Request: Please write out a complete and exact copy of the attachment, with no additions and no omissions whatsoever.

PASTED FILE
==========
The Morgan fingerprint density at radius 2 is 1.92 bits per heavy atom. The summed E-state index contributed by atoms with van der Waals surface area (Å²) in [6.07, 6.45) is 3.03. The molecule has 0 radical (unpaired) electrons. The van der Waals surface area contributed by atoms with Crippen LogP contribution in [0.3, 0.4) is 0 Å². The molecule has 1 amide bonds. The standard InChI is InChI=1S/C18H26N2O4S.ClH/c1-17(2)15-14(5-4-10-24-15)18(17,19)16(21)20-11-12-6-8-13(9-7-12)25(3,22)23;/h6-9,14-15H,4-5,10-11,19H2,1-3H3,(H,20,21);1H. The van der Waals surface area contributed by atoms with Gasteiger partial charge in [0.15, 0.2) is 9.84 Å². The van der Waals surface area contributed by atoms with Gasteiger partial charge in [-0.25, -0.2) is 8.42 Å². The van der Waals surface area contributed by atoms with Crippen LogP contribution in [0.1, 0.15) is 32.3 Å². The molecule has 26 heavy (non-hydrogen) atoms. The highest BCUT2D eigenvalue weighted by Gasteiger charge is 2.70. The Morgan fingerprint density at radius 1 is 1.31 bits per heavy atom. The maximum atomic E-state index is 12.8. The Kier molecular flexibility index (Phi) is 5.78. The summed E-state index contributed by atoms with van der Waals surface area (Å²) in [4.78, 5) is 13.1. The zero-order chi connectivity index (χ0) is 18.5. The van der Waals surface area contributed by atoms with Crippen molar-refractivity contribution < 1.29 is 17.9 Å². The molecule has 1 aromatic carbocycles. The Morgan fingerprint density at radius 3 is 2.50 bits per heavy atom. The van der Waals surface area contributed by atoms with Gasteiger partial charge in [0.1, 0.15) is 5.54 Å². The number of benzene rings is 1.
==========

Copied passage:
The Morgan fingerprint density at radius 2 is 1.92 bits per heavy atom. The summed E-state index contributed by atoms with van der Waals surface area (Å²) in [6.07, 6.45) is 3.03. The molecule has 0 radical (unpaired) electrons. The van der Waals surface area contributed by atoms with Crippen LogP contribution in [0.3, 0.4) is 0 Å². The molecule has 1 amide bonds. The standard InChI is InChI=1S/C18H26N2O4S.ClH/c1-17(2)15-14(5-4-10-24-15)18(17,19)16(21)20-11-12-6-8-13(9-7-12)25(3,22)23;/h6-9,14-15H,4-5,10-11,19H2,1-3H3,(H,20,21);1H. The van der Waals surface area contributed by atoms with Gasteiger partial charge in [0.15, 0.2) is 9.84 Å². The van der Waals surface area contributed by atoms with Gasteiger partial charge in [-0.25, -0.2) is 8.42 Å². The van der Waals surface area contributed by atoms with Crippen LogP contribution in [0.1, 0.15) is 32.3 Å². The molecule has 26 heavy (non-hydrogen) atoms. The highest BCUT2D eigenvalue weighted by Gasteiger charge is 2.70. The Morgan fingerprint density at radius 1 is 1.31 bits per heavy atom. The maximum atomic E-state index is 12.8. The Kier molecular flexibility index (Phi) is 5.78. The summed E-state index contributed by atoms with van der Waals surface area (Å²) in [4.78, 5) is 13.1. The zero-order chi connectivity index (χ0) is 18.5. The van der Waals surface area contributed by atoms with Crippen molar-refractivity contribution < 1.29 is 17.9 Å². The molecule has 1 aromatic carbocycles. The Morgan fingerprint density at radius 3 is 2.50 bits per heavy atom. The van der Waals surface area contributed by atoms with Gasteiger partial charge in [0.1, 0.15) is 5.54 Å². The number of benzene rings is 1.